Author Archives: Steven Hayward

Unlocking Lochner

Featured image Don’t miss George Will’s column today, “The 110-Year-Old Case That Still Inspires Supreme Court Debates.” It’s about the infamous case of Lochner v. New York from 1906—the decision that struck down a New York state maximum hour law for bakers that elicited one of the most memorable single sentences of dissent in Supreme Court history, Oliver Wendell Holmes rant that “[t]he Fourteenth Amendment does not enact Mr. Herbert Spencer’s Social »

Soren Kierkegaard, Climatista?

Featured image Well, no, Kierkegaard thankfully died before global warming climate change began, or we’d have had tomes from him that went something like Either Coal/Or Wind, Carbon Sickness Unto Death, or Climate Fear and Trembling. But it turns out a number of climatistas are progressing from Kierkegaardian angst to total despair, and are suffering from “pre-traumatic stress disorder.” Indeed, you can’t make this up. Esquire magazine reports: Among climate activists, gloom »

The Week in Pictures: Greeced Skids Edition

Featured image Well, it looks like we’re in overtime for both the Iran nuclear talks and the Greek bailout comic opera. I think there’s secretly a race between the twin foreign policy establishments—ours from Foggy Bottom and the foggy-headed Eurocrat Brussel Spouts—to see who can make the worst possible deal. Prediction: the talks will be merged, and Iran will bail out Greece after sanctions are lifted, with a rocket base thrown in. »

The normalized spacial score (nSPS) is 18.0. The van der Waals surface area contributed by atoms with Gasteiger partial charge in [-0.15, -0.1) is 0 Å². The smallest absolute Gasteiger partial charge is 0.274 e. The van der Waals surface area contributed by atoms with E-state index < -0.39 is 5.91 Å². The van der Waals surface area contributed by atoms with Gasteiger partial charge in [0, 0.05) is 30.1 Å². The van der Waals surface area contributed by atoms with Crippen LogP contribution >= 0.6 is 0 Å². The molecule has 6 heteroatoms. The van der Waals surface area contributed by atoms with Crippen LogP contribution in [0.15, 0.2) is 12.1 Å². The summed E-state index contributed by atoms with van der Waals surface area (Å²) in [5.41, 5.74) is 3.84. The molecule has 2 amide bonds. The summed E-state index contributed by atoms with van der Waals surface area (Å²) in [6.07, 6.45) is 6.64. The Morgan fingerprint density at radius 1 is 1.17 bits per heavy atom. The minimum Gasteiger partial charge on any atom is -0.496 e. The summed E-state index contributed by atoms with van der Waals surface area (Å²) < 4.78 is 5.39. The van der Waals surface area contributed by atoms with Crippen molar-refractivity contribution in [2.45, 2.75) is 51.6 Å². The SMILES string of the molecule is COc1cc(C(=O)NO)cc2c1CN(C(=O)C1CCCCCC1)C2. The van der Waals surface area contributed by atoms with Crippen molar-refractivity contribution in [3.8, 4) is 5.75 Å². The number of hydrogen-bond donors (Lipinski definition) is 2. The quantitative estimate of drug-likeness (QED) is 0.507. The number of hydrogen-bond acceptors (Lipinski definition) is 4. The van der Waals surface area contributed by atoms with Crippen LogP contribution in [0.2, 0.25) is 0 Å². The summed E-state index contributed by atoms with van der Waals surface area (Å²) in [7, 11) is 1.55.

Beware of Greeks Bearing Bonds

Featured image It appears Greece is slowly caving to the Germans, chiefly because the markets called the bluff of their tiny economy. Once it became evident that Greek default wouldn’t roil the world’s markets—bond spreads even on other weak Euro-states barely budged—Greece lost its leverage, despite the landslide referendum vote. (I think the market turmoil of China is much more significant at the moment.) But their leverage is not totally dissipated. Clearly »

Donald Trump, Immigration Wimp

Featured image Donald Trump is a wimp on immigration.  Say what?!?! Yup, he is. If he really wanted to disrupt the immigration debate in the country, he’d go way beyond calling for a fence, and raise the issue of “birthright citizenship.” It is a widespread practice these days—growing especially popular with rich Chinese—for expectant mothers to come to the U.S. and give birth here so that their children will be U.S. citizens, »

Things That Go Trump in the Night

Featured image Karl Rove notes this morning in his weekly Wall Street Journal column that Bernie Sanders and Donald Trump are the “great disrupters” inside their parties, which is rather obvious, but Rove goes on to remind us that it is not wholly clear to which party, or which party’s principles, Trump really holds his loyalty or interest: Mr. Trump is hardly a die-hard conservative, having donated $314,300 to Democrats (including Sens. »